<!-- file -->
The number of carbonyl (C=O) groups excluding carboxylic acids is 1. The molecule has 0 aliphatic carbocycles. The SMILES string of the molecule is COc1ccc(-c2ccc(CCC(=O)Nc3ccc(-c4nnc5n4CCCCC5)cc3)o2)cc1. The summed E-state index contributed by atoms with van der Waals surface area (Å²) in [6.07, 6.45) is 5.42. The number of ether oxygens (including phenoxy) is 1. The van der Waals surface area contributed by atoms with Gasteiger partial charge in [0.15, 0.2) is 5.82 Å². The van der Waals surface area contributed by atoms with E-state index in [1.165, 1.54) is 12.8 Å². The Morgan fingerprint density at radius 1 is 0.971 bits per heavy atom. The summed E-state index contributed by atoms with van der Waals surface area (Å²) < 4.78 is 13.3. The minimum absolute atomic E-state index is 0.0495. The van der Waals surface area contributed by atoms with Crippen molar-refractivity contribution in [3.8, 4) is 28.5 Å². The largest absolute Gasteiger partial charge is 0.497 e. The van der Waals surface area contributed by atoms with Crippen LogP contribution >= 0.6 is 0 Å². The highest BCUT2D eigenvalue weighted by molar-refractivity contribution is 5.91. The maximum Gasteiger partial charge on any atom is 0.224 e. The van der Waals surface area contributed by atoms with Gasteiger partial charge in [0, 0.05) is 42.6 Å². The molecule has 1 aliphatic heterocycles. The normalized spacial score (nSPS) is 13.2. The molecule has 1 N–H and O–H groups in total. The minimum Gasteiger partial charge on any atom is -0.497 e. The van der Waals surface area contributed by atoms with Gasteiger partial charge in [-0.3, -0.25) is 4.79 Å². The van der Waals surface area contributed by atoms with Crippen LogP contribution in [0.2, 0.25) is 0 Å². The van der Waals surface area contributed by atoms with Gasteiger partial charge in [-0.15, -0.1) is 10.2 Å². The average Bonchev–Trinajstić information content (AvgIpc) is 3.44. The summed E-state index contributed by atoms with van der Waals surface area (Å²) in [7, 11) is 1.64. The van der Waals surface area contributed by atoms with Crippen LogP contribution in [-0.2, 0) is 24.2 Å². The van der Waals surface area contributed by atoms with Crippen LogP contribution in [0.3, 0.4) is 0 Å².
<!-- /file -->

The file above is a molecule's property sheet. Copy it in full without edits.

The number of carbonyl (C=O) groups excluding carboxylic acids is 1. The molecule has 0 aliphatic carbocycles. The SMILES string of the molecule is COc1ccc(-c2ccc(CCC(=O)Nc3ccc(-c4nnc5n4CCCCC5)cc3)o2)cc1. The summed E-state index contributed by atoms with van der Waals surface area (Å²) in [6.07, 6.45) is 5.42. The number of ether oxygens (including phenoxy) is 1. The van der Waals surface area contributed by atoms with Gasteiger partial charge in [0.15, 0.2) is 5.82 Å². The van der Waals surface area contributed by atoms with E-state index in [1.165, 1.54) is 12.8 Å². The Morgan fingerprint density at radius 1 is 0.971 bits per heavy atom. The summed E-state index contributed by atoms with van der Waals surface area (Å²) < 4.78 is 13.3. The minimum absolute atomic E-state index is 0.0495. The van der Waals surface area contributed by atoms with Crippen molar-refractivity contribution in [3.8, 4) is 28.5 Å². The largest absolute Gasteiger partial charge is 0.497 e. The van der Waals surface area contributed by atoms with Crippen LogP contribution >= 0.6 is 0 Å². The highest BCUT2D eigenvalue weighted by molar-refractivity contribution is 5.91. The maximum Gasteiger partial charge on any atom is 0.224 e. The van der Waals surface area contributed by atoms with Gasteiger partial charge in [0, 0.05) is 42.6 Å². The molecule has 1 aliphatic heterocycles. The normalized spacial score (nSPS) is 13.2. The molecule has 1 N–H and O–H groups in total. The minimum Gasteiger partial charge on any atom is -0.497 e. The van der Waals surface area contributed by atoms with Gasteiger partial charge in [-0.3, -0.25) is 4.79 Å². The van der Waals surface area contributed by atoms with Crippen LogP contribution in [0.2, 0.25) is 0 Å². The van der Waals surface area contributed by atoms with Gasteiger partial charge in [-0.15, -0.1) is 10.2 Å². The average Bonchev–Trinajstić information content (AvgIpc) is 3.44. The summed E-state index contributed by atoms with van der Waals surface area (Å²) in [7, 11) is 1.64. The van der Waals surface area contributed by atoms with Crippen LogP contribution in [-0.2, 0) is 24.2 Å². The van der Waals surface area contributed by atoms with Crippen LogP contribution in [0.3, 0.4) is 0 Å².